Some rules of thumb:

    1. If the DIF entries each contain virtually identical information in most fields, the DIFs should probably be aggregated by writing a single entry (or a small handful of entries). In this way, the user, when conducting a search, won't be overwhelmed by too many essentially identical entries.


    2. If the data are located at one location (at a single data center, on a single online server, etc.), a single DIF entry may be written to insure access to that data.



3. What constitutes a good title?

A good title is important because the user, when receiving the results of a metadata search, is often presented with a long list of similar titles. Titles should convey the content of the data set(s) and should be descriptive enough so the user, at search time, can distinguish the content from other similar data sets. Generally, a good title may include parameters measured, geographic location, source name, sensor name, project, temporal coverage in years, or data center name.



4. Why do some fields require valid keywords?

Valid keywords (or valids) are important in allowing precise searching of metadata records. The use of valid keywords insures that DIFs are keyed in a consistent manner. Thus, users searching for entries will be able to retrieve all entries related to a particular criteria. In theory, a search on the term, aerosols, will return all entries about aerosol data. Therefore, it is very important for DIF authors to key DIFs with all appropriate valids in all applicable fields. DIF authors must be extremely familiar with the lists of valid keywords and understand the variety of words in the lists.


Furthermore, valid keywords are especially important to international users who may be unfamiliar with some English scientific terms. A browsable list of keywords will prompt the non-English speaker to select the most appropriate words when conducting a search.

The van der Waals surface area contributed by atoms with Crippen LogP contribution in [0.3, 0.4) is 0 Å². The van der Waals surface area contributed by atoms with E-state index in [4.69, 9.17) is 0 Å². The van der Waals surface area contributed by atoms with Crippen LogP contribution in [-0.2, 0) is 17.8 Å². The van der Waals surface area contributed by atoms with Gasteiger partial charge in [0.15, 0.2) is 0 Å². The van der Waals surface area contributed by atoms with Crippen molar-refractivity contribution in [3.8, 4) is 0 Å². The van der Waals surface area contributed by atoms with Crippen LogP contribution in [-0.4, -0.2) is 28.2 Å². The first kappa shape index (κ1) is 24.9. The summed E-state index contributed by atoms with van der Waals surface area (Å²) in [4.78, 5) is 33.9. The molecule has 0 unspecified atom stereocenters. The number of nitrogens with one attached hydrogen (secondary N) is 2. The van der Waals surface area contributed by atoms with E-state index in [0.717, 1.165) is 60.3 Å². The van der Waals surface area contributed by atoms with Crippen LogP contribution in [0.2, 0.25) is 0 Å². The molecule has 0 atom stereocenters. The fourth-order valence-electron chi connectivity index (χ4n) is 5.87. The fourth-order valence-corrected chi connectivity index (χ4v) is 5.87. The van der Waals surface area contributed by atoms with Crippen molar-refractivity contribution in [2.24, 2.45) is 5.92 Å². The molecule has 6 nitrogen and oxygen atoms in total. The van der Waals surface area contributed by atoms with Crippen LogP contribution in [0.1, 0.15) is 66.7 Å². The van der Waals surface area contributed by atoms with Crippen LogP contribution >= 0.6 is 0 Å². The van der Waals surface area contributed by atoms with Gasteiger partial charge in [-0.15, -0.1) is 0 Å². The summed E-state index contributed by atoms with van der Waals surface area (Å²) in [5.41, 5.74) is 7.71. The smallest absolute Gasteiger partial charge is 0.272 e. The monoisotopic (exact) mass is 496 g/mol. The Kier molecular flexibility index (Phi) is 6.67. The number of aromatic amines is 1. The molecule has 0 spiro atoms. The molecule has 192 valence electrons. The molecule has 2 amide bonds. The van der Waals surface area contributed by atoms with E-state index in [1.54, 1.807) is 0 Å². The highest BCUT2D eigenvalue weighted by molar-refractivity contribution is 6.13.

The following fields require the use of valid keywords to aid users in searching for information: Science Keywords, ISO Topic Category, Instrument Name, Platform/Source Name, Chronostratigraphic Unit, Horizontal Resolution Range, Vertical Resolution Range, Temporal Resolution Range, Location, Project, and Data Center Name. In addition, the following fields require the use of valid keywords to insure proper maintenance and presentation of information: Personnel Role, URL Content Type (in Related URL), and IDN Node.


Where there is a hierarchy of valids, as with Science Keywords, DIF authors should key DIFs to the most specific level possible. For example, it is far better to key the DIF with Atmosphere>Aerosols>Dust/Ash when applicable rather than Atmosphere>Aerosols. If users conduct searches with Dust/Ash, they will miss the DIF keyed with only Atmosphere>Aerosols.



5. What constitutes a good summary?

A good summary is descriptive. It describes the data set so that users are able to decide whether the data set is appropriate for their needs. For a list of possible data set characteristics to include in the summary, see the Summary section of this document.

 

This document should be cited as:
Directory Interchange Format (DIF) Writer's Guide, 2014.
Global Change Master Directory.
National Aeronautics and Space Administration.
[http://gcmd.nasa.gov/add/difguide/].